Category Archives: Market Valuation

Update: S&P 500 Yield vs. 10 Yr Bonds

As of the close on September 30, 2009, the yield on the S&P 500 was 5.68%, based on trailing 5-year earnings. This compares to a yield of 4.82% for 10-year AA corporate bonds and 3.31% for the 10-year U.S. treasury. See the sidebar section entitled “Market Valuation” for links to the data. Although stocks don’t look cheap, the yield advantage of the S&P 500 over that of 10-year treasuries compares to that of other bear market lows. Caution: the yield on the S&P 500 changes markedly depending on what period is selected to calculate the earnings portion of the yield. The key here is to think about what normalized earnings would look like for the index.

S&P 500 Earnings Yield vs. 10 Yr. US Treasury

With the S&P 500 at 1065.49, its yield currently stands at 5.63%, based on an average of its five-year trailing earnings. Although the spread has narrowed, it still enjoys a 2.24% yield advantage over the 3.39% yield of the 10-year U.S. Treasury. This compares favorably to past bear market lows.

Although the price to earnings ratio of the S&P 500 is not cheap by historical standards, the S&P 500 still enjoys a yield advantage over government bonds owing to low interest rates. For now, this may give stocks room to move higher, although, at some point, interest rates will probably go higher, if the recovery is solid. Notwithstanding the fundamentals, sentiment could continue to drive the market well beyond what the fundamentals can justify, if those left on the sidelines during the first half’s massive rally choose to chase stocks.

Focus on the valuation of your holdings, not price levels. Think carefully about risk and how your portfolio is positioned.
Here is the data.

The Yield on the S&P 500 vs. High-Quality Corporate Bonds

Another tool I use to gauge the valuation of the stock market is to compare the earnings yield of the S&P 500 (based on trailing earnings for the past five years) to the earnings yield on the 10-year AA corporate bond.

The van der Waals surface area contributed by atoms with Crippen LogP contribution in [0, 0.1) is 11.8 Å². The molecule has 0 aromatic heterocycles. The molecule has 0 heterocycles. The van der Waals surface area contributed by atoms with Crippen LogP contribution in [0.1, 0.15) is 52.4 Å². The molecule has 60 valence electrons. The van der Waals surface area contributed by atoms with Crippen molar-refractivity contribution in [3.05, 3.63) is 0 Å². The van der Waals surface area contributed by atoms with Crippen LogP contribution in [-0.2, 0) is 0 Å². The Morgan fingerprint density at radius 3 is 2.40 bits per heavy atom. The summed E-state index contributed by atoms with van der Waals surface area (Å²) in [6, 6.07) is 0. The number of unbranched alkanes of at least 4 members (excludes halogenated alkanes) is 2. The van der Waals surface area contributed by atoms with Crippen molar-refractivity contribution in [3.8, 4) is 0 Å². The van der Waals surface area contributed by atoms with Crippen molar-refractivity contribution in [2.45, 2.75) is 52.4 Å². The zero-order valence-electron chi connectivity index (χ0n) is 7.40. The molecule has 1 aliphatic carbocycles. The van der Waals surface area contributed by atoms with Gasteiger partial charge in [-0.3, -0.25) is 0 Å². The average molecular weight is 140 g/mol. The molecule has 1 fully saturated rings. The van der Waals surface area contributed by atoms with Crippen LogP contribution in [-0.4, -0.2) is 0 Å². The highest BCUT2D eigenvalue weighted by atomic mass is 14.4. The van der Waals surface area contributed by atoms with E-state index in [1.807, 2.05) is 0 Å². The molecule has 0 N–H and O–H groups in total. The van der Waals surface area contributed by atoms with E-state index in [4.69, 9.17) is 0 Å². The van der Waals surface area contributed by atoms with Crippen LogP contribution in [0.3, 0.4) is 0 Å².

The spread has narrowed considerably with the S&P 500 yield currently at 5.85% and the 10-year AA corporate yield at 5.07%. Here is the data.
Based on this, the market does not appear to be undervalued. Investors should become increasingly cautious (fearful) as the market rises.

Buffett’s Favorite Market Valuation Metric

With the market rising approximately 50% from the March 9, 2009 low, I thought it was appropriate to look at what Buffett considers the “best single measure of where valuations stand”: the market value of all publicly traded securities as a percentage of GNP.

According to Buffett, “If the percentage relationship falls to the 70% or 80% area, buying stocks is likely to work very well for you. If the ratio approaches 200%–as it did in 1999 and a part of 2000–you are playing with fire.”

According to my calculations the ratio currently stands at 89.4%. Generally speaking stocks look neither under or overvalued at this level.

Here is my data.

Here are two Fortune articles on the subject if you want to read more on this:

“Warren Buffett On The Stock Market”

“Buffett’s metric says it’s time to buy”

Lessons from Buffett’s Partnership on General Market Prices

As the general market averages continue to climb, I thought it would be constructive to write about some of Buffett’s thoughts on the general market. These are drawn from his partnership letters.
From the February 6, 1958 letter:
  1. When Buffett ran his partnership he would calculate the intrinsic value of the general market. The intrinsic value calculation for the market as a whole related to blue-chip securities. He felt that all stocks would be affected by a substantial decline in market prices.
  2. Buffett seems to adjust his exposure to undervalued equities based on his calculation of the general market’s intrinsic value.
  3. Although Buffett pays attention to the level of the general market, his primary focus was on finding undervalued securities. He was not making a forecast of either the stock market or general business conditions.
  4. Buffett believes that a market decline is a time of opportunity because there are more undervalued securities available.
  5. Luck is an important factor in short-term performance of the stock market.

From the February 11, 1959 letter:

  1. Market psychology is a major factor in determining the level of the stock market. This affects amateurs and professionals and can continue to drive up market prices as long as these participants believe there is easy money to be made in stocks.
  2. Buffett believes that there may be relationship between the duration of a run-up in stocks and the eventual reaction to it.
  3. The general public, in Buffett’s view, believes that stock market profits are inevitable.
  4. Stock market prices and intrinsic values can move independently.